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Joseph M. Flora, ed. The English Short Story, 1880-1945: A Critical History. Boston: Twayne, 1985. 215 pp. $17.95.

This volume is the latest in the Twayne Critical History of the Short Story series, under the general editorship of William Peden. Like the other volumes it has excellent apparatus, here including bibliographies and lists of short story collections by authors not discussed as well as by those discussed in some detail in this volume. [End Page 802]

Flora's Introduction to the volume provides a fine capsule history of what was happening in England at a time when the short story had its greatest flowering in the United States. Indeed, if one restricts the list to important writers of short fiction, both discussed and not discussed in this volume, to authors born in England proper and removes the names of Joyce (Ireland), Mansfield (New Zealand), James (United States), Conrad (Poland), Kipling (India), Stevenson (Scotland), and Saki (Burma), one is left with the names of Lawrence, Woolf, Forster, Wodehouse, Coppard, Bates, and Pritchett. Then, if one reduces the list even further to major writers of prose fiction writing during this period, one is left with Lawrence, Woolf, and Forster, all better known for their novels than for their short fiction.

It is perhaps not fair to restrict lists in this way, however, because Flora makes the point that the period 1880-1945 includes the time when the sun never set on the British Empire. Still, by looking at birthplaces one might understand a little better why one chapter in this volume deals with the "exotic" short story and three chapters deal with authors either out of the mainstream of the modernist movement or happy with the comfortable limitations they set upon their own short fiction (Saki, the witty and sometimes bizarre; Wodehouse, the comic; Bates and Coppard, the plain and ordinary), all eschewing symbolism and metaphor and preferring direct representation of character and event. One can also understand why Lawrence gets a chapter to himself and why the author of this chapter on Woolf and Mansfield wonders if the two writers have been coupled together primarily for sexist reasons.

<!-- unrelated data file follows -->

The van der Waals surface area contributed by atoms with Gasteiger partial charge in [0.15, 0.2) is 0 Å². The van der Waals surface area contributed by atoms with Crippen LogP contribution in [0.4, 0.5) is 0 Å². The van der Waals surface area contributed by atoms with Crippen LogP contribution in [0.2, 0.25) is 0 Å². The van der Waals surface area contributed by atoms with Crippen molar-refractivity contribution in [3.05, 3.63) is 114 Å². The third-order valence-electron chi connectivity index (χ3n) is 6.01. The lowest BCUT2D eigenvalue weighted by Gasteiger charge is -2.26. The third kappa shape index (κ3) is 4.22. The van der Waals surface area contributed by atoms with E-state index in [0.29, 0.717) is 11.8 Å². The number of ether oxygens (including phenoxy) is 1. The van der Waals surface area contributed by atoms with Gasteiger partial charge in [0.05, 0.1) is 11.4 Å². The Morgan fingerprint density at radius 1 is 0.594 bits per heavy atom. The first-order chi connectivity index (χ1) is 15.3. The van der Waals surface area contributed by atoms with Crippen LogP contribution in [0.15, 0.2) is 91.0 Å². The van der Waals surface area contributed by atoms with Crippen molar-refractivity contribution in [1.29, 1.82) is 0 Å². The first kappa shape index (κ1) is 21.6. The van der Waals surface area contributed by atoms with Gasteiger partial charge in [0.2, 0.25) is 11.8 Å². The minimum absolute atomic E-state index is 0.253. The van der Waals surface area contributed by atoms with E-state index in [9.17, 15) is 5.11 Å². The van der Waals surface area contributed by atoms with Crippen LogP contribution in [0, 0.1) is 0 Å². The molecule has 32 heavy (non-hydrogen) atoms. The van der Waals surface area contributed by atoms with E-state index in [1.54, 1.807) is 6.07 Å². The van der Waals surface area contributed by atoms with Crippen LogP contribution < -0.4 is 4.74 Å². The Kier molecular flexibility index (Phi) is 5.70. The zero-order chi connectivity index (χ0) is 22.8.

Scholars contributing essays to this volume (Robert Gish, Weldon Thornton, Joanne Trautmann Banks, Richard Harter Fogle, James Gindin, and William Peden) do an outstanding job, dealing not only with characteristic themes and techniques but also with critical questions difficult to approach and not yet satisfactorily answered.

Gish shows how exoticism is a theme important to short stories, but he makes the point clearly that many authors using the exotic for theme achieved their greatest distinction in the novel, that short fiction writers of this period but not discussed in this chapter also use the exotic as theme (Lawrence, Mansfield), and that exoticism as a literary mode is part of a much larger tradition of adventure narrative.

Thornton correctly makes the point that Lawrence's short pieces have seldom been dealt with as short stories proper; nor have they been placed adequately in any literary tradition. Like the modernists, Lawrence makes heavy use of symbolism; like many of his British contemporaries, Lawrence uses well-developed plotlines, though in Lawrence plot is never a primary interest.

Banks satisfies herself (and a reader) that there are real similarities between Woolf and Mansfield but striking differences as well, one being that Mansfield's stories have had considerable influence on the development of the short story and Woolf's practically none, because her novels have far outshadowed her stories. Still, Banks's comments suggest that Woolf's stories need to be examined and reexamined in the context of the short story as genre.

Fogle does his usual excellent job though he turns his critical skills to writers substantially different from those he usually treats: Saki and Wodehouse are a far cry from Hawthorne and Melville and the British Romantic poets. Fogle calls stories by Saki and Wodehouse "self-destructing artifacts" in that they are made [End Page 803] to be read quickly, "devoured as delectable tid-bits, concocted with an art that conceals art." But as self-destructing as the stories might be, it is clear that Fogle enjoyed the change of...


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